There's one thing that hasn't been mentioned here.

With an if-else statement, every time the code runs, at least 1 of the condition is guaranteed to be evaluated executed. I'm sure we all know how an if-else-elseif works, but to be clear... the if portion of the statement will always be evaluated, if it's false then the following else-if is evaluated, and so forth until only the else is left to evaluate.

So using an if-else statement will impact your performance. Not significantly (in most cases), but it does take CPU time to perform the evaluations.

try-catch statements, and correct me if I'm wrong, don't get considered at runtime until they're required (i.e. an exception is thrown). So simply wrapping your code in a try-catch will not affect performance until an exception is actually caught by it.

Also, it is not the catch that causes the performance hit, but the throw.

And one major point to make is, try-catch statements should NEVER be used for conditional logic. They should only be used for what they're designed for: exception handling!

Catching exceptions is essential, if you know what to do with them. If you have no way of properly handling the exception then you should let it go, for some code further up the chain may have a better way to handle it.

Its usually a good idea to have an exception hander at the absolute top level of your application to catch exceptions before they are seen by the user. In ASP.NET you can do this in the Application_Error event of the global.asax. In other languages/environments you would do so in your main loop, whatever that may be.

But note, there are some exceptions that are always best left uncaught. Sometimes when an exception happens it is an indicator that the state of your application has been severely compromised and cannot be trusted. The only safe thing to do is to kill and restart.

  • How can you say that a try/catch is not considered at runtime until they are required? This sounds like some kind of programming magic. There is no such thing as code that is not considered until needed. You need to have at least a check whether it is needed or not.
    – ThunderGr
    Oct 7, 2013 at 6:38
  • The answer of Steve above, to my comment, provides a reasonable explanation why a try/catch block would not be considered at all until an exception occurs. It does require a virtual machine to run on, though and it looks like the runtimes of the languages provide this virtual machine. I doubt the CPU architecture has any support for exceptions. Does it?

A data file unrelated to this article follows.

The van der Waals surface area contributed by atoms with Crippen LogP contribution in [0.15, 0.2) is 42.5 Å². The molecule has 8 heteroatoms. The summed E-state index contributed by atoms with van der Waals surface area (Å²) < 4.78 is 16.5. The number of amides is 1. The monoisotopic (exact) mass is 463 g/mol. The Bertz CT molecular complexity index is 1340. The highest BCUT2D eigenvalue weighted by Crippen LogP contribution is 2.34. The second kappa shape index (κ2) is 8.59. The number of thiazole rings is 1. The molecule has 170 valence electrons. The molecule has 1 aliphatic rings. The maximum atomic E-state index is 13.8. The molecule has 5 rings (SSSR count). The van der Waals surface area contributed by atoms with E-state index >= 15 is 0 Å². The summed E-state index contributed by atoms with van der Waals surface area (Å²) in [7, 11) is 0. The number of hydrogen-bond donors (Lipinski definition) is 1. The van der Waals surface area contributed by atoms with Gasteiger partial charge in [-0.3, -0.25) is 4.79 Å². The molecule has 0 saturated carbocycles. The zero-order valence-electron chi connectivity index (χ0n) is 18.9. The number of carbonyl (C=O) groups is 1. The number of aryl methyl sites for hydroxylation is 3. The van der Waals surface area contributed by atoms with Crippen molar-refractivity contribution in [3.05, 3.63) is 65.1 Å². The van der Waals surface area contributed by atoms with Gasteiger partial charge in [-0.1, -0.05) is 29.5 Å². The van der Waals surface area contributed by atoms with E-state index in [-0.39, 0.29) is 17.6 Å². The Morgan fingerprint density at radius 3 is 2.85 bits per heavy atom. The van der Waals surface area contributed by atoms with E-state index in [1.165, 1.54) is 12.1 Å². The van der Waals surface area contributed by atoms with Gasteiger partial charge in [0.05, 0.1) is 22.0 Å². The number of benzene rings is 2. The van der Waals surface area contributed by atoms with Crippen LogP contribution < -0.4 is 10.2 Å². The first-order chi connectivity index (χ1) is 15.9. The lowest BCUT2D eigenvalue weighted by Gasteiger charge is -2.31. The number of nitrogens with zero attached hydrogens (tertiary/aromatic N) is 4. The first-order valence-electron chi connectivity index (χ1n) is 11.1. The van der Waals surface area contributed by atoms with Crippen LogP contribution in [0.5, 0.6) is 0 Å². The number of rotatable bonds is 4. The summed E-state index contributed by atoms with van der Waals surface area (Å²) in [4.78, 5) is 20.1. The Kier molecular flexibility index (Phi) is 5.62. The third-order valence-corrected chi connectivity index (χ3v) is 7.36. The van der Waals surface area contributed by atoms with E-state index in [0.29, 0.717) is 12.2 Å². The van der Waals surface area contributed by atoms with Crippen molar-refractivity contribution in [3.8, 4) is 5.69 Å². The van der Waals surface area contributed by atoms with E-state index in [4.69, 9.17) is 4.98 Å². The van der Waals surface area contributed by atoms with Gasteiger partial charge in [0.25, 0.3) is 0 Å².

– ThunderGr
    Oct 7, 2013 at 8:08
  • @ThunderGr I cant speak for all languages but mikesigs is correct at least for how C++ handles exceptions. In C++ the catch part of the block is ignored until an exception is thrown and the stack begins to unwind. As the stack unwinds, the code looks for a catch block to stop the unwind process. If none are found that are capable of excepting the exception. the program exits. Mar 24, 2015 at 3:02
  • @ZacharyKraus Where does it look for a "catch block" then, if not where I stated on my last comment here?
    – ThunderGr
    May 27, 2015 at 12:47
  • @ThunderGr if you compile your code into assembly you can see there are two major things that contribute to exception handling __Unwind_Resume under a label statements and an except_table. These two areas of the assembly code work using the mechanism described on www.airs.com/blog/archive/464. Based on my simplistic understanding of that article, the exception handling is actually built into the compiled machine code and is called by jumping to the label where __Unwind_Resume is which begins both the exception handling process and the unwinding of the stack frame. Jun 9, 2015 at 2:27

@PersonalPerson - Sorry, but this is just lazy coding. Rather than using a try-catch because there's too many if statements, why not refactor your code (i.e. put your validation logic in its own method). This will keep your code cleaner and more readable and maintain best practices for performance.

Never try to write your code to achieve the least # of lines. This will always end up badly. Sure you can find a more elegant way to write something that your coder-buddies will ooh and aah at, but it just makes things less readable.

I swear, I've worked with your code before, and it made my head hurt.

  • Unfortunately this statement really depends on the language. In some languages having an if statement with many tests, like 6 or 10+ tests, where the if statement will be called 90+% of the time can take a lot of processor time depending on how the code is optimized. In this case using a try catch block will tell both the processor and other coders this is the code i want to run most of the time which can potentially increase run speed depending on the language. In any other case, I agree with you, unless your using a duck typed language such as python. Mar 24, 2015 at 3:22

Using exceptions is universal method to notify other part of code that something wrong happened in loosely coupled way. Let imagine that if you would like to handle some exceptional condition by using if.. nad else.. you need to insert into different part of your code some arbitrary variables and other stuff which probably would easily led to have spaghetti code soon after.

Let next imagine that you are using any external library/package and it's author decided to put in his/her code other arbitrary way to handle wrong states - it would force you to adjust to its way of dealing with it - for example you would need to check if particular methods returns true or false or whatever.

Using exceptions makes handling errors much more easy - you just assume that if something goes wrong - the other code will throw exception, so you just wrap the code in try block and handle possible exception on your own way.